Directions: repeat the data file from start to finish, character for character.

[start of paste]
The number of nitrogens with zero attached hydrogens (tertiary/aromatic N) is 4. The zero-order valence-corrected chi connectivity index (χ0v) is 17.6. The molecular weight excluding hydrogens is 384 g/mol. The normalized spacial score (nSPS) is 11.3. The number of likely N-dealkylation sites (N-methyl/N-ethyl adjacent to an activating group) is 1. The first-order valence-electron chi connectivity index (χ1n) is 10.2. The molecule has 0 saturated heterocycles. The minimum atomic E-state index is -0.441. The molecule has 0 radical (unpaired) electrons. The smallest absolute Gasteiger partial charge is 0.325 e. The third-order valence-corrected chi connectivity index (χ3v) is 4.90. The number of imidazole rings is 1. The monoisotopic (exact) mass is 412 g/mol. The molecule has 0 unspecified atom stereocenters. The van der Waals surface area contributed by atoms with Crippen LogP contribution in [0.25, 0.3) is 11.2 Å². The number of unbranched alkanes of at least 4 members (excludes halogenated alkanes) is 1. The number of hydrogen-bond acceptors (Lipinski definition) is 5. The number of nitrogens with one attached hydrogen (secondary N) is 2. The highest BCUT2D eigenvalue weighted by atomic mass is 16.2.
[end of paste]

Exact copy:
The number of nitrogens with zero attached hydrogens (tertiary/aromatic N) is 4. The zero-order valence-corrected chi connectivity index (χ0v) is 17.6. The molecular weight excluding hydrogens is 384 g/mol. The normalized spacial score (nSPS) is 11.3. The number of likely N-dealkylation sites (N-methyl/N-ethyl adjacent to an activating group) is 1. The first-order valence-electron chi connectivity index (χ1n) is 10.2. The molecule has 0 saturated heterocycles. The minimum atomic E-state index is -0.441. The molecule has 0 radical (unpaired) electrons. The smallest absolute Gasteiger partial charge is 0.325 e. The third-order valence-corrected chi connectivity index (χ3v) is 4.90. The number of imidazole rings is 1. The monoisotopic (exact) mass is 412 g/mol. The molecule has 0 unspecified atom stereocenters. The van der Waals surface area contributed by atoms with Crippen LogP contribution in [0.25, 0.3) is 11.2 Å². The number of unbranched alkanes of at least 4 members (excludes halogenated alkanes) is 1. The number of hydrogen-bond acceptors (Lipinski definition) is 5. The number of nitrogens with one attached hydrogen (secondary N) is 2. The highest BCUT2D eigenvalue weighted by atomic mass is 16.2.